Having Jewish ancestry may put you at a greater risk of developing certain cancers due to increased risk of having certain gene changes, such as those which occur on BRCA 1 and BRCA 2 genes.

To help increase understanding and knowledge about ovarian cancer risk in the Jewish population, we invited Lisa Steele, CEO of Chai Cancer Care, to host the webinar “Understanding BRCA in the Jewish community”.

In the webinar, Lisa Steele explained what to be aware of regarding BRCA genes, including the new Jewish NHS England testing programme - where those aged 18 or over who have at least one Jewish grandparent will be eligible for genetic screening to see whether they carry a changed BRCA1 or BRCA2 gene.

The webinar began with Lisa explaining the origins of Chai Cancer Centre, an organisation that is dedicated to establishing culturally sensitive and dedicated support for any member of the Jewish community affected by cancer and their family and friends. Chai Cancer Centre supports over 4000 people from ages 3-98 years old. The word “chai” is the Hebrew word for life, which is an affirmation that life needs to be lived with as much spirit, comfort, dignity, and meaning as possible.

Lisa then explained what genes are, what BRCA gene changes are, and how common they are. She highlighted that 1 in 40 of the Ashkenazi Jewish population have the BRCA gene change, in comparison to 1 in 250 of the general UK population.

Lisa ended her presentation by talking about how people might think about managing their risk of ovarian cancer if their test comes back positive, as well as relevant support services and resource links.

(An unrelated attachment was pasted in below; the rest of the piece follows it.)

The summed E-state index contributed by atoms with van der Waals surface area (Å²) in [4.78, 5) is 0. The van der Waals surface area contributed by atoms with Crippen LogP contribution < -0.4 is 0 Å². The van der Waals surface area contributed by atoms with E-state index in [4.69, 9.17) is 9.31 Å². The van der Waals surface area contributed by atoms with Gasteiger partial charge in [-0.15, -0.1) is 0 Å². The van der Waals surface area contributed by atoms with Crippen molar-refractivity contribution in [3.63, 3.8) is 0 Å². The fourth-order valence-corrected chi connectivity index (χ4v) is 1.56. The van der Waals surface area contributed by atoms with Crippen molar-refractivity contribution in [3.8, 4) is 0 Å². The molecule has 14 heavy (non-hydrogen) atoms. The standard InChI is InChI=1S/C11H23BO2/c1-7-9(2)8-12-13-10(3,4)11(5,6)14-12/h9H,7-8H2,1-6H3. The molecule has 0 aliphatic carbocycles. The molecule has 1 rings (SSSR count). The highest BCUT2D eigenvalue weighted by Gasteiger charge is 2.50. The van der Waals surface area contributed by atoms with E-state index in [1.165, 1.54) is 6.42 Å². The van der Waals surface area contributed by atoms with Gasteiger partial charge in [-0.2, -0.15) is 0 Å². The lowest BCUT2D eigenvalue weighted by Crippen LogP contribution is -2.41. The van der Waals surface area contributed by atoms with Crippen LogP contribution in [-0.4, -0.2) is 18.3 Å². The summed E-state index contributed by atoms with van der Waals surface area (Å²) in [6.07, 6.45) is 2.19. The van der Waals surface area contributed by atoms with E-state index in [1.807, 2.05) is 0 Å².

At the end of the webinar, attendees had the opportunity to ask Lisa any questions:

·       Will the NHS England Jewish BRCA testing programme be expanded and be available for those outside England?

Lisa remarked that this programme would hopefully be expanded to the rest of the UK soon.

·       For those who are digitally isolated is there an alternative way to access the programme apart from the online form?

Yes, you can ring the helpline on 020 3437 6001, this line is available Monday to Friday, 9am – 5pm.

·       Are their genetic counsellors that work at Chai Cancer Centre?

Yes, these (non-medical) counsellors are trained by The Royal Marsden and Northwick Park hospitals. These sessions are free of charge.

·       How long does it take to get your test results once you’ve submitted your test?

Currently the time is around 16-20 weeks.

To watch the full webinar and presentation please click here.

To learn more about the NHS Jewish BRCA testing programme please visit: https://jewishbrca.org/ or https://www.ovacome.org.uk/blog/new-national-brca-gene-testing-programme